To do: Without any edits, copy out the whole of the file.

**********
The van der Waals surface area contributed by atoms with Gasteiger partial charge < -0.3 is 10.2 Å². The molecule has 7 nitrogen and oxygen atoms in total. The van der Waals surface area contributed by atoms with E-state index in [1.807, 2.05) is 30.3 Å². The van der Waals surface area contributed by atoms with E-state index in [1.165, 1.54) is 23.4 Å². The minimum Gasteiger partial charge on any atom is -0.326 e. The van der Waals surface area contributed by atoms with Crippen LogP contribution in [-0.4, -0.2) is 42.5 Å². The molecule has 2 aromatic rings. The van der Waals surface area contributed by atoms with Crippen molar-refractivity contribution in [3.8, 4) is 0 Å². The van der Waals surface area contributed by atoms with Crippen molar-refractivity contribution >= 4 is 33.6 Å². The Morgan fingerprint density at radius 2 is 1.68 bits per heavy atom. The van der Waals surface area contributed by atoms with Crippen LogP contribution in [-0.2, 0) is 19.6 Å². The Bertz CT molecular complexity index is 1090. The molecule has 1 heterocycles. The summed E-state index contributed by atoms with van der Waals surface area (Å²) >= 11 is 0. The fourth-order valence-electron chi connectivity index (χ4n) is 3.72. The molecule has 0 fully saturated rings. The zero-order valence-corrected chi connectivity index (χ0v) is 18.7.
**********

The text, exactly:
The van der Waals surface area contributed by atoms with Gasteiger partial charge < -0.3 is 10.2 Å². The molecule has 7 nitrogen and oxygen atoms in total. The van der Waals surface area contributed by atoms with E-state index in [1.807, 2.05) is 30.3 Å². The van der Waals surface area contributed by atoms with E-state index in [1.165, 1.54) is 23.4 Å². The minimum Gasteiger partial charge on any atom is -0.326 e. The van der Waals surface area contributed by atoms with Crippen LogP contribution in [-0.4, -0.2) is 42.5 Å². The molecule has 2 aromatic rings. The van der Waals surface area contributed by atoms with Crippen molar-refractivity contribution in [3.8, 4) is 0 Å². The van der Waals surface area contributed by atoms with Crippen molar-refractivity contribution >= 4 is 33.6 Å². The Morgan fingerprint density at radius 2 is 1.68 bits per heavy atom. The van der Waals surface area contributed by atoms with Crippen LogP contribution in [-0.2, 0) is 19.6 Å². The Bertz CT molecular complexity index is 1090. The molecule has 1 heterocycles. The summed E-state index contributed by atoms with van der Waals surface area (Å²) >= 11 is 0. The fourth-order valence-electron chi connectivity index (χ4n) is 3.72. The molecule has 0 fully saturated rings. The zero-order valence-corrected chi connectivity index (χ0v) is 18.7.